P.S. To anyone: When I was a kid (late ’50s, early’ 60s), every now and then someone would come to town and give a slide presentation of their travels to exotic places. I recall being taken to about a half-dozen of those events, dressed in my little sport coat and tie. There were anywhere from a hundred or so to a couple of thousand in attendance depending on the venue and the rarity of the photos. One that I can recall was about ‘first contact’ in the Amazon. Another was about Egypt and ‘The Holy Land.’ Anyone else recall those travel presentations?

    Anyhow, with the advent of the internet we can now sit back in our armchairs and enjoy the “slide shows” such as those that Willis is treating us to.


    • Anyone else recall those travel presentations?
      Missionaries from Africa mostly. Parish priest would allow 2 per year to visit and beg for money. Our priest told us he had multiple requests and could fill the Sunday schedule with missionaries, and not have to prepare sermons.
      I’ve often wondered how many $$ the person took in during one of these frequent tours of the USA.
      I also wonder how the money was used, and whether or not the locals back in the village benefitted.

      Willis has touched on similar issues in past writings.


      • Thanks, John. I remember a few missionaries sponsored by our church coming to give a report to our church, but these were in public venues that I’m recalling. The largest I recall was in held in a Veterans Memorial Auditorium that would seat 5,000-6,000. It wasn’t a packed house, but the front half of the auditorium was full up; a couple of thousand.

        The clarity I’m fishing for is for my vague recollection that the presenter was maybe a National Geographic photographer who made a little money showing some of the pictures not used in and article. They took hundreds, if not a few thousand, Kodachrome slides and only a handful were used, so why not make a little side money. I also recall one held in a lecture hall at the local university, so I’m guessing it was by someone on the faculty.

        If no one else recalls the travelogue/slide shows, I’ll just chalk it up to living in a university town with parents who hauled us kids to the symphony and other cultural events.

        Anyhow, Willis’ travel posts remind me of those past times, and though the details are fuzzy, the memory of the enjoyment remains. I still like it.


        • I remember having these type events at our school, some were religious missionaries, others were from Peace Corps, at least one was an officer in Mississippi National Guard. Had speakers and slideshows and sometimes people from the countries they were doing the presentation about. Don’t remember any religious or political component, just speaking about building schools and hospitals and bridges, drilling wells and developing agriculture. Some talked about the native culture and how it would have to blend with others to move into the future. To the best of my knowledge all those countries descended into chaos and anarchy during the ’80s and ’90s and most are probably still there. I did enjoy there presentations, though.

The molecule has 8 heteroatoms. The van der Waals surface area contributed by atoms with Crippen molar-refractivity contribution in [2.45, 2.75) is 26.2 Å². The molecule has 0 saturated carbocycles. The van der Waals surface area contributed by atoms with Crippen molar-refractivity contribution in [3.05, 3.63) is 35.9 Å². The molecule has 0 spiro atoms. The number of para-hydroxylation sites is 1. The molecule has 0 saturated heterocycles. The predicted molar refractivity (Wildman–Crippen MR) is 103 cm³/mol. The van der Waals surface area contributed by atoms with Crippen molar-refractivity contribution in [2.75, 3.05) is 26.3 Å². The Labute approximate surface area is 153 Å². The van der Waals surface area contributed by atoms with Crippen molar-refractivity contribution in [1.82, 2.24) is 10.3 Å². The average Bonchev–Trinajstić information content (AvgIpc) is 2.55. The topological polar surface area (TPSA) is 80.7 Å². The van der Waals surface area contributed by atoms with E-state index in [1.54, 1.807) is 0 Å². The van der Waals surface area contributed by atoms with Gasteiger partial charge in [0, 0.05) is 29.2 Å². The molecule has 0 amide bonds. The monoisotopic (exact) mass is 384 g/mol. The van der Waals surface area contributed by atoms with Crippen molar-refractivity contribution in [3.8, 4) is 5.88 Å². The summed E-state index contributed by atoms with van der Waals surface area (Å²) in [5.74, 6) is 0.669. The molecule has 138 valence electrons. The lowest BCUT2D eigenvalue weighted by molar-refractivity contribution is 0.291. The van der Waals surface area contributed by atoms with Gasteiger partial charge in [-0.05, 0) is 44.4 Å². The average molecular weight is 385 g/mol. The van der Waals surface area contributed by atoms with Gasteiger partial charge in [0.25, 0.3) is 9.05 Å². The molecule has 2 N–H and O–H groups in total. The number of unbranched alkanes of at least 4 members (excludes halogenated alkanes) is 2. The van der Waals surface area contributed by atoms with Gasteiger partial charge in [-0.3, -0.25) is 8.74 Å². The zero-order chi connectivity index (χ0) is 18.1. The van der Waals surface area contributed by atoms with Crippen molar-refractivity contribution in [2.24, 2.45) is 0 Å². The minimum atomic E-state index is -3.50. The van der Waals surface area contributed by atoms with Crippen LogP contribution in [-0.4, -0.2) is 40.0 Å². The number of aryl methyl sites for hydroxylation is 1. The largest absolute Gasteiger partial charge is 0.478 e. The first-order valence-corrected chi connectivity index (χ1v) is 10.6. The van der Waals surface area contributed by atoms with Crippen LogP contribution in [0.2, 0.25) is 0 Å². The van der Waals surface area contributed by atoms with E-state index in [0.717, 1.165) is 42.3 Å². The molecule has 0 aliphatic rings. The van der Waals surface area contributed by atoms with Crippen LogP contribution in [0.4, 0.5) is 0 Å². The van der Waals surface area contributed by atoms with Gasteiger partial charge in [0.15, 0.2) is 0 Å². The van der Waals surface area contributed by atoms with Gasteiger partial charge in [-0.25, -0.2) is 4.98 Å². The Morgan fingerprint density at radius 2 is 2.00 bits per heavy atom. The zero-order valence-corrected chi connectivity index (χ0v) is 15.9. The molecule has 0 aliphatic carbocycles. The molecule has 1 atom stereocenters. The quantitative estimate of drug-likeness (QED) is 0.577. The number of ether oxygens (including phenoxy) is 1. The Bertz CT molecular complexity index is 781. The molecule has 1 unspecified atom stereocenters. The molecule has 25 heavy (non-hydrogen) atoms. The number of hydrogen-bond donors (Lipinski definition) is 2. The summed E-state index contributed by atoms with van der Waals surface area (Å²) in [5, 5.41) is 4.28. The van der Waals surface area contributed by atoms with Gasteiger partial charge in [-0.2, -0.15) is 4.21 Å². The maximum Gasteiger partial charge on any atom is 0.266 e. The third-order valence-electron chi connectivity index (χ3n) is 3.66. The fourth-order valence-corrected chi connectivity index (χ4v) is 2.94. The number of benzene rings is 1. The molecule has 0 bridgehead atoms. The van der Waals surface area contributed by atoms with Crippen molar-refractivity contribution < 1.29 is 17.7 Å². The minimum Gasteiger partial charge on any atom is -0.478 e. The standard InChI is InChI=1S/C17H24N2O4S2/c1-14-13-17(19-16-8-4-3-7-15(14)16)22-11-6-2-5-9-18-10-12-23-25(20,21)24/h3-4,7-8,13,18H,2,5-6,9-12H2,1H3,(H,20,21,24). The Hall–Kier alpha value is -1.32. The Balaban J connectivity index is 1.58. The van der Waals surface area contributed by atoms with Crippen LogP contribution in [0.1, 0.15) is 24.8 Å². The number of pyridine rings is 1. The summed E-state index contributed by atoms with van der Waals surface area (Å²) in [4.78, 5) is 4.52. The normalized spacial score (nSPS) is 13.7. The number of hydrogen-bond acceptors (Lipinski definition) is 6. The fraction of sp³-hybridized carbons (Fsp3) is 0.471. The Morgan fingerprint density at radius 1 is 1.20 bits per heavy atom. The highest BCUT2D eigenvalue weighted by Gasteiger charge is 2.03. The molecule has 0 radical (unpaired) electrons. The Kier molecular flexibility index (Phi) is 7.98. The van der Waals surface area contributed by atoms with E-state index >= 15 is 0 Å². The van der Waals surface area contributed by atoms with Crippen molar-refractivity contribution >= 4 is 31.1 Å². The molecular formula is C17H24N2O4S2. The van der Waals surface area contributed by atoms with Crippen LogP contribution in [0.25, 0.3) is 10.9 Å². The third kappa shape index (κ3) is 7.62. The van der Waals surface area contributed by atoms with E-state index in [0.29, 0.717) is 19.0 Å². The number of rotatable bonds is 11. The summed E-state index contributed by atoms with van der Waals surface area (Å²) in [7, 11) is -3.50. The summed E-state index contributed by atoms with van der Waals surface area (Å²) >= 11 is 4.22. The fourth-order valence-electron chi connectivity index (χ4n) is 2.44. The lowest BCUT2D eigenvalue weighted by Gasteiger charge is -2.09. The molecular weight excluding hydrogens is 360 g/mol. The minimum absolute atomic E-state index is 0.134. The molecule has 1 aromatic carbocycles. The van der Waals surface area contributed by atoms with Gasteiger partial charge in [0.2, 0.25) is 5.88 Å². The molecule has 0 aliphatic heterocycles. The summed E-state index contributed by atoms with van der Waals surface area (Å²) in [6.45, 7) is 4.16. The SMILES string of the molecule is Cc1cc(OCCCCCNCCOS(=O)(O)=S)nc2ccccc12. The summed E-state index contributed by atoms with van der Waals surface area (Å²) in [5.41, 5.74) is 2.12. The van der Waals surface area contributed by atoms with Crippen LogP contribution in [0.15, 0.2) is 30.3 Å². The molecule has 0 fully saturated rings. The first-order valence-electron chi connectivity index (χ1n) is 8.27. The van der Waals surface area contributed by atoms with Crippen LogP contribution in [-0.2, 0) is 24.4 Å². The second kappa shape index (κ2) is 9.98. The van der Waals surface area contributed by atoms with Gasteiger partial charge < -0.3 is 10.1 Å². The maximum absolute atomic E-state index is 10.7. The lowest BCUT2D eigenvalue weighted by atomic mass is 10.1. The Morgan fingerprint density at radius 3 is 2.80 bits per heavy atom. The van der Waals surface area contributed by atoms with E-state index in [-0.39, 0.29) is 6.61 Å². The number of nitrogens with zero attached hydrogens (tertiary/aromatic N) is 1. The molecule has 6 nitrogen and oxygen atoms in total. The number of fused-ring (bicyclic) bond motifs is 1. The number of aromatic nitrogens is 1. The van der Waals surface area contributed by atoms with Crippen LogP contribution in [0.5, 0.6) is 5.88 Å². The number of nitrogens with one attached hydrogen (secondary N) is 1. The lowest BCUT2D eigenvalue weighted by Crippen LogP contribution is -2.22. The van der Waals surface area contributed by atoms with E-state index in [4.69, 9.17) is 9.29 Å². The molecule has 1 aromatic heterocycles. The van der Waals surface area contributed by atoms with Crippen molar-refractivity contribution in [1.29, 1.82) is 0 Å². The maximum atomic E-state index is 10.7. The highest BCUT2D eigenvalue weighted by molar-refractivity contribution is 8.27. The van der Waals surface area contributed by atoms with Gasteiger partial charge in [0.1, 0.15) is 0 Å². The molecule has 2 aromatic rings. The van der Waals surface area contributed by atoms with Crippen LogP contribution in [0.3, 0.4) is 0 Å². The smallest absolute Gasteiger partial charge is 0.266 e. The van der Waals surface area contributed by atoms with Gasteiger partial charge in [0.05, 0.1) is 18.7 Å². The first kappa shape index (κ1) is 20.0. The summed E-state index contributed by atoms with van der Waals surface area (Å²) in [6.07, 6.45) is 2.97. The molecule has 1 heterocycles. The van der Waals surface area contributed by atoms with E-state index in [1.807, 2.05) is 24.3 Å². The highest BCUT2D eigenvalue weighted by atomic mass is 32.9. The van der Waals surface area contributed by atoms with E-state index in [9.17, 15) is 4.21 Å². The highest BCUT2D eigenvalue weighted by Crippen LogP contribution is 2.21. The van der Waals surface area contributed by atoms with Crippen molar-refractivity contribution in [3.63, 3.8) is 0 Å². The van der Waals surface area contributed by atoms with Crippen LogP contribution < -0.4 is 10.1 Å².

4. Hi Willis, long time lurker, first time poster. I really enjoy your travel stories.

    My wife and I just returned from a journey to the Upper Peninsula here in Michigan (UP for us Michiganders). Lived here in MI my entire life and had never visited the north shore of the UP. Life slows down when you cross the five mile long (8038 meters) Mackinac Bridge (pronounced Mackinaw) which connects the LP with UP. We drove straight to the Keweenaw Peninsula which is an 8 hour drive from our home in the middle of the mitten (hint: look at Michigan on a map). It is a very secluded and quiet place with the added bonus of having the lowest pollen count in the US. Quaint 1950’s style motels with spectacular views of Lake Superior. Further east, the Pictured Rocks are amazing; 50 to 80 foot tall sandstone cliffs painted by Mother Nature’s paint brush. Along the way there are so many waterfalls you can’t visit them all in one trip. We promised ourselves we would go back.

    For all readers: Enjoy your travels where ever they may take you!



  5. Thanks for the info and photos.
    We live 1.5 hours east of Seattle, via I-90, and also have smoke – – until Wednesday they say.
    We have our own fires and smoke on the dry side.
    We are about 50 miles north of the Yakama Res, but have a neighbor that is a member. We give him cherries, plums (ripe now), and a few other fruits and veggies. He drops off a Salmon when cousins bring him a share.
    Their fishing is a little different, as shown in this article: Dip nets


  6. It’s fascinating to learn of the ingenuity of humans when it comes to using simple tools to catch their seafood suppers.